5 Reasons Console Gaming Is Dead

It’s fair to say I’m not a big fan of consoles. They’re expensive, require too big of a time commitment to play, are hard to learn, and give me wicked motion sickness.

But I do respect that millions of people out there absolutely love them. Facts are facts right? In 2010 video console sales totaled 52.3 million units, and that’s a lot of units. And that’s just for one year. It’s estimated there are over 160 million consoles out there.

And that’s great business!

But think about this. In 2010 when video game console sales hit 52 million units, game ready cell phones skyrocketed at over 1.27 BILLION units. Analysts expect over 1.8 billion by 2014, or about 8 billion game ready cell phones on the planet by 2016.

That’s massively formidable.

When I do the math it just makes sense: 160 million units versus 8 billion units.

Here are the 5 reasons I think console gaming is dead:

Development costs are prohibitively expensive
Indie game developers find the development costs of dev stations, licensing, certification and more to be a major barrier to entry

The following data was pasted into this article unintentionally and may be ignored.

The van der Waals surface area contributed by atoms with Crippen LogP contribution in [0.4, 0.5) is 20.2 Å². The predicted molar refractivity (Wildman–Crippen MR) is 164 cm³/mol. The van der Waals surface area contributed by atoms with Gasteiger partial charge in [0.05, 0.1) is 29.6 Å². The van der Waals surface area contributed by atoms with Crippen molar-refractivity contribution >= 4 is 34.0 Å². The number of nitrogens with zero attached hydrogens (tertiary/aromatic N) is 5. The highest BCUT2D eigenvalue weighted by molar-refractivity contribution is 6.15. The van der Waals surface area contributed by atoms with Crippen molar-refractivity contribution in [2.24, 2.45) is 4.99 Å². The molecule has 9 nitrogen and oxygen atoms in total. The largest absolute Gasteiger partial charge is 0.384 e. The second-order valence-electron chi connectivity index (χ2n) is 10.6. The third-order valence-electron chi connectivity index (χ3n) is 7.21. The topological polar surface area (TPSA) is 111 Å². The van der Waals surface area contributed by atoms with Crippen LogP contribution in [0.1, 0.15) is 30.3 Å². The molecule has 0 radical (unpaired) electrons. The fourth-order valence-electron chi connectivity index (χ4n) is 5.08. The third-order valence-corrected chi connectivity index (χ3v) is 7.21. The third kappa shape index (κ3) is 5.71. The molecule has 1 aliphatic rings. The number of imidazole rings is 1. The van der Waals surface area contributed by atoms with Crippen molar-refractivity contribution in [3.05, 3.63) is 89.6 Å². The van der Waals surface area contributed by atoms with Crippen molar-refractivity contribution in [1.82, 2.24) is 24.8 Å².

Dev kits can cost as much as $50k each
Console games typically cost $1 million or more to make
Gatekeepers are restrictive about what gets out
The Big 3 (Nintendo, Sony, Microsoft) are restrictive about what they’ll allow on their consoles
Rejection or delays can be very expensive
Player time commitment is expensive
Console games are about time commitment
In a tough economy, leisure time is a luxury
Pick up and play is a growing trend
Game consoles and games are pricey
Console units typically cost $300 and up
New games cost $60 with older titles priced between $20 and $50
Mobile gaming is far more accessible
Development costs are low
No need for licensing or certification
Dev kits are typically free
No restrictions on what can be produced and released
Low time commitment from players
Inexpensive to buy games, ranging from free to $2.99
By 2016, everyone on the planet will have a game ready phone

As consumers migrate to new platforms like iOS (iPhone, iPad, iPod touch) and Android (both tablet and phone) and these devices become more and more powerful, the consumer demand for content increases. Console developers clutch their devices tightly and seemingly ignore the coming wave, giving way to these new mobile platforms as the game development format of choice.